The Banking, Commerce and Insurance Committee heard testimony Jan. 24 on a proposal that would create a state regulatory framework for the sale of pet insurance, which covers pet illness and accidents.
Lincoln Sen. Beau Ballard, sponsor of LB296, said pet insurance is one of the fastest growing areas of the insurance industry — having expanded by more than 30 percent over the past year — but Nebraska currently lacks a legal framework to govern the product.
The bill is based on model legislation endorsed by the National Association of Insurance Directors, he said, and is the result of more than two years of negotiations among stakeholders.
“The provisions of LB296 will provide needed protections for Nebraskans interested in purchasing pet insurance so they can make informed decisions that are right for their family and their pet,” Ballard said.
Among other provisions, the bill would require pet insurers to provide disclosures regarding waiting periods, claim schedules and exclusions for preexisting conditions. It also would require training for agents who sell pet insurance.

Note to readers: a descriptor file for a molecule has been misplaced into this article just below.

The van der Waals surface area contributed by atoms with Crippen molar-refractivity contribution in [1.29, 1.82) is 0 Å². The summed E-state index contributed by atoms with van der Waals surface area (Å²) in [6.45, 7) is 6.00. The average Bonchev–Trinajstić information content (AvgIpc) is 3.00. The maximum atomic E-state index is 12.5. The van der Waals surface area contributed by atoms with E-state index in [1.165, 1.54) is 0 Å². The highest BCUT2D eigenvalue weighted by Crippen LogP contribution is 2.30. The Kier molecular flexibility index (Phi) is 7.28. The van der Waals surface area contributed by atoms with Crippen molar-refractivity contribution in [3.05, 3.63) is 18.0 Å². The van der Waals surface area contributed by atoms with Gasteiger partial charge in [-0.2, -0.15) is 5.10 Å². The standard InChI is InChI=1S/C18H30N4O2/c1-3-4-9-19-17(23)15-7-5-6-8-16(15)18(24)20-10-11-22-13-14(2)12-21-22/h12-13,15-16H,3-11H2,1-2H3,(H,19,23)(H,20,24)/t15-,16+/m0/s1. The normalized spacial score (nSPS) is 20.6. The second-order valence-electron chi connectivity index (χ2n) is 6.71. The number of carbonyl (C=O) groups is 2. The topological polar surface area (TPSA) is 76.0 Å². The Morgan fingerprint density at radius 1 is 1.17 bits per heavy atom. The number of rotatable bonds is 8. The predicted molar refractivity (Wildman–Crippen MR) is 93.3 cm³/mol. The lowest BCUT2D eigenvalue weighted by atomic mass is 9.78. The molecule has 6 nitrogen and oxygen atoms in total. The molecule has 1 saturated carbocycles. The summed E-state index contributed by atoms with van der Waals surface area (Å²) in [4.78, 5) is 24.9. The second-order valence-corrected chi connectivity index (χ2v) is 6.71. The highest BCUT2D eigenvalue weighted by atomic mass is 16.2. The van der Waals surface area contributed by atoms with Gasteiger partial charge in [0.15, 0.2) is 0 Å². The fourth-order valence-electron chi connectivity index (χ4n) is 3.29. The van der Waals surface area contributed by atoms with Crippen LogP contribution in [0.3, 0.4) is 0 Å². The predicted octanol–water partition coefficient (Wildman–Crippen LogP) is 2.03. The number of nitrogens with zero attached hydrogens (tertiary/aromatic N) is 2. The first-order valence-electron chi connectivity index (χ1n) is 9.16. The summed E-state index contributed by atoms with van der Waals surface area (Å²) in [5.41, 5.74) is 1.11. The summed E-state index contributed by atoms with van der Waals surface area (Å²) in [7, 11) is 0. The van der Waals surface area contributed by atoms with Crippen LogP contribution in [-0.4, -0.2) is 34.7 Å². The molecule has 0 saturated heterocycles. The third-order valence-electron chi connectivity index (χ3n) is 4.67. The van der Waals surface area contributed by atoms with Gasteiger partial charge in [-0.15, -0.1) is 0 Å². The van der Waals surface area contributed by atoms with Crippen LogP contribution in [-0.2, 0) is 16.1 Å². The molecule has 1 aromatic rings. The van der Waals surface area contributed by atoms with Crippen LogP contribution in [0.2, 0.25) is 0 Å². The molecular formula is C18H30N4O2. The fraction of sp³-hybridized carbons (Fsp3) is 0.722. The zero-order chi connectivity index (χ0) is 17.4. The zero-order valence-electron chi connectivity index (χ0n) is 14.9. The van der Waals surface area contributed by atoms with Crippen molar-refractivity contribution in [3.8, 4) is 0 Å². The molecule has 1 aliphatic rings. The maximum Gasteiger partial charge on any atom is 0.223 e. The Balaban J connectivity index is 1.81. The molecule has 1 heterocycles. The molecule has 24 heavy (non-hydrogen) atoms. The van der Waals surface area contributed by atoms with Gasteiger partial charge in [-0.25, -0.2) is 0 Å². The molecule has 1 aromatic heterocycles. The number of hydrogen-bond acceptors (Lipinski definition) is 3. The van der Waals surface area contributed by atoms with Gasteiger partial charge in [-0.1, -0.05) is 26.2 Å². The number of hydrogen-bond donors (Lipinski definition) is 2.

LB296 would take effect Jan. 1, 2024, and violations of the bill’s provisions would be considered an unfair trade practice.
Michelle Muirhead, representing Physicians Mutual Insurance of Omaha and the North American Pet Health Insurance Organization, testified in support of the bill. She said the measure would offer needed “clarity and consistency” for providers regarding definitions and industry requirements.
Pets are considered members of the family, she said, and advanced medical treatments for domestic animals are becoming more common and more expensive.
“Our goal is to enable pets to receive the treatment their veterinarian recommends, not the treatment that can be afforded on a given day,” Muirhead said.
Robert Bell, executive director of the Nebraska Insurance Federation, also spoke in favor of the bill. Pet insurance “looks and acts” like a health or life insurance policy, he said, but is actually property insurance. As such, Bell said, there is a need for additional consumer protections beyond those currently found in Nebraska’s insurance code.
No one testified in opposition to LB296 and the committee took no immediate action on the bill.